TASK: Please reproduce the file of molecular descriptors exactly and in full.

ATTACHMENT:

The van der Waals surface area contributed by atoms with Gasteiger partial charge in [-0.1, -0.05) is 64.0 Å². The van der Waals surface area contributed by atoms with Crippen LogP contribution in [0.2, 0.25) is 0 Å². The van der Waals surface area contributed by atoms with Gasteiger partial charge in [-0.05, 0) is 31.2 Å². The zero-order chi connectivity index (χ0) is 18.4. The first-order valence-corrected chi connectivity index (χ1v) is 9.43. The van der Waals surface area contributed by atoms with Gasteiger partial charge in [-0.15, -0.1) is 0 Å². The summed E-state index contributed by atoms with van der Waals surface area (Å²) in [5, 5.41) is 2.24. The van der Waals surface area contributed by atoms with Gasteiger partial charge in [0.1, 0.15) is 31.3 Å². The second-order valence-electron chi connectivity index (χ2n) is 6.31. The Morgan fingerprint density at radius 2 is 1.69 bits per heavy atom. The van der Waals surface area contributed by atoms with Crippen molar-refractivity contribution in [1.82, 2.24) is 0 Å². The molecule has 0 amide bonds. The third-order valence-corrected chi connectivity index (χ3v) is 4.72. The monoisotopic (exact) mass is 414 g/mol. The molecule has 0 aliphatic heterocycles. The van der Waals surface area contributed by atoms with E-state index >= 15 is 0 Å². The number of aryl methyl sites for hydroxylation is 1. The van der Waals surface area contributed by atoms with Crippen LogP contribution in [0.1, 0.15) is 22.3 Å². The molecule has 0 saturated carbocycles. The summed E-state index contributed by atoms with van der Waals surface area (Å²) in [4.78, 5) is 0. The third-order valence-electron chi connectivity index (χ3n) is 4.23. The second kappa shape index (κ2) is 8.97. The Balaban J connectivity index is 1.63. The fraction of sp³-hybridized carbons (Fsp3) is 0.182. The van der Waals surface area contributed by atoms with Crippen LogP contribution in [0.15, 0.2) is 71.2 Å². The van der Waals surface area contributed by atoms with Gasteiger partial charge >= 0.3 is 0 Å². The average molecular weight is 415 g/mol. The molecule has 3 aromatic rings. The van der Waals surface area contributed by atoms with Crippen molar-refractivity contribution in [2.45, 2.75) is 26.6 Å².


The van der Waals surface area contributed by atoms with Gasteiger partial charge in [-0.1, -0.05) is 64.0 Å². The van der Waals surface area contributed by atoms with Crippen LogP contribution in [0.2, 0.25) is 0 Å². The van der Waals surface area contributed by atoms with Gasteiger partial charge in [-0.05, 0) is 31.2 Å². The zero-order chi connectivity index (χ0) is 18.4. The first-order valence-corrected chi connectivity index (χ1v) is 9.43. The van der Waals surface area contributed by atoms with Gasteiger partial charge in [-0.15, -0.1) is 0 Å². The summed E-state index contributed by atoms with van der Waals surface area (Å²) in [5, 5.41) is 2.24. The van der Waals surface area contributed by atoms with Gasteiger partial charge in [0.1, 0.15) is 31.3 Å². The second-order valence-electron chi connectivity index (χ2n) is 6.31. The Morgan fingerprint density at radius 2 is 1.69 bits per heavy atom. The van der Waals surface area contributed by atoms with Crippen molar-refractivity contribution in [1.82, 2.24) is 0 Å². The molecule has 0 amide bonds. The third-order valence-corrected chi connectivity index (χ3v) is 4.72. The monoisotopic (exact) mass is 414 g/mol. The molecule has 0 aliphatic heterocycles. The van der Waals surface area contributed by atoms with E-state index >= 15 is 0 Å². The number of aryl methyl sites for hydroxylation is 1. The van der Waals surface area contributed by atoms with Crippen LogP contribution in [0.1, 0.15) is 22.3 Å². The molecule has 0 saturated carbocycles. The summed E-state index contributed by atoms with van der Waals surface area (Å²) in [4.78, 5) is 0. The third-order valence-electron chi connectivity index (χ3n) is 4.23. The second kappa shape index (κ2) is 8.97. The Balaban J connectivity index is 1.63. The fraction of sp³-hybridized carbons (Fsp3) is 0.182. The van der Waals surface area contributed by atoms with Crippen LogP contribution in [0.15, 0.2) is 71.2 Å². The van der Waals surface area contributed by atoms with Gasteiger partial charge >= 0.3 is 0 Å². The average molecular weight is 415 g/mol. The molecule has 3 aromatic rings. The van der Waals surface area contributed by atoms with Crippen molar-refractivity contribution in [2.45, 2.75) is 26.6 Å².